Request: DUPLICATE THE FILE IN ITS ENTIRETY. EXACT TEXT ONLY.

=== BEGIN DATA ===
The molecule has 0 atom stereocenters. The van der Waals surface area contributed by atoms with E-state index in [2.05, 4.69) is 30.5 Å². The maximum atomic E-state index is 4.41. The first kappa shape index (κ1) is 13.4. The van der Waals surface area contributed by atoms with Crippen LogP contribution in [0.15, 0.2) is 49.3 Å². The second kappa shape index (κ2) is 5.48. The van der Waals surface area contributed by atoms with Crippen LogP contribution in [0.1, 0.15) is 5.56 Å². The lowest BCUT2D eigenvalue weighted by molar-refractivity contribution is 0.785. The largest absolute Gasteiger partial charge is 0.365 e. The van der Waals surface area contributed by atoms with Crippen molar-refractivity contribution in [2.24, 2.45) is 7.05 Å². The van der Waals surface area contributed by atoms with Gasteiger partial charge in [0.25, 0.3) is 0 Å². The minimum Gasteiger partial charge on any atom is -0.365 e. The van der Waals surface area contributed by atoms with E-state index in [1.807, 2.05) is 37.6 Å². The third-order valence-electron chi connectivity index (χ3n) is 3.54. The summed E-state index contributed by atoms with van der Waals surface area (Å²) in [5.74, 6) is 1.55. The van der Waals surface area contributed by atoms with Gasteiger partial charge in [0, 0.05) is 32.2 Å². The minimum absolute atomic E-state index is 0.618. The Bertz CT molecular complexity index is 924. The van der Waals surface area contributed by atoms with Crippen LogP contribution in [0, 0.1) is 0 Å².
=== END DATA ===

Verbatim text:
The molecule has 0 atom stereocenters. The van der Waals surface area contributed by atoms with E-state index in [2.05, 4.69) is 30.5 Å². The maximum atomic E-state index is 4.41. The first kappa shape index (κ1) is 13.4. The van der Waals surface area contributed by atoms with Crippen LogP contribution in [0.15, 0.2) is 49.3 Å². The second kappa shape index (κ2) is 5.48. The van der Waals surface area contributed by atoms with Crippen LogP contribution in [0.1, 0.15) is 5.56 Å². The lowest BCUT2D eigenvalue weighted by molar-refractivity contribution is 0.785. The largest absolute Gasteiger partial charge is 0.365 e. The van der Waals surface area contributed by atoms with Crippen molar-refractivity contribution in [2.24, 2.45) is 7.05 Å². The van der Waals surface area contributed by atoms with Gasteiger partial charge in [0.25, 0.3) is 0 Å². The minimum Gasteiger partial charge on any atom is -0.365 e. The van der Waals surface area contributed by atoms with E-state index in [1.807, 2.05) is 37.6 Å². The third-order valence-electron chi connectivity index (χ3n) is 3.54. The summed E-state index contributed by atoms with van der Waals surface area (Å²) in [5.74, 6) is 1.55. The van der Waals surface area contributed by atoms with Gasteiger partial charge in [0, 0.05) is 32.2 Å². The minimum absolute atomic E-state index is 0.618. The Bertz CT molecular complexity index is 924. The van der Waals surface area contributed by atoms with Crippen LogP contribution in [0, 0.1) is 0 Å².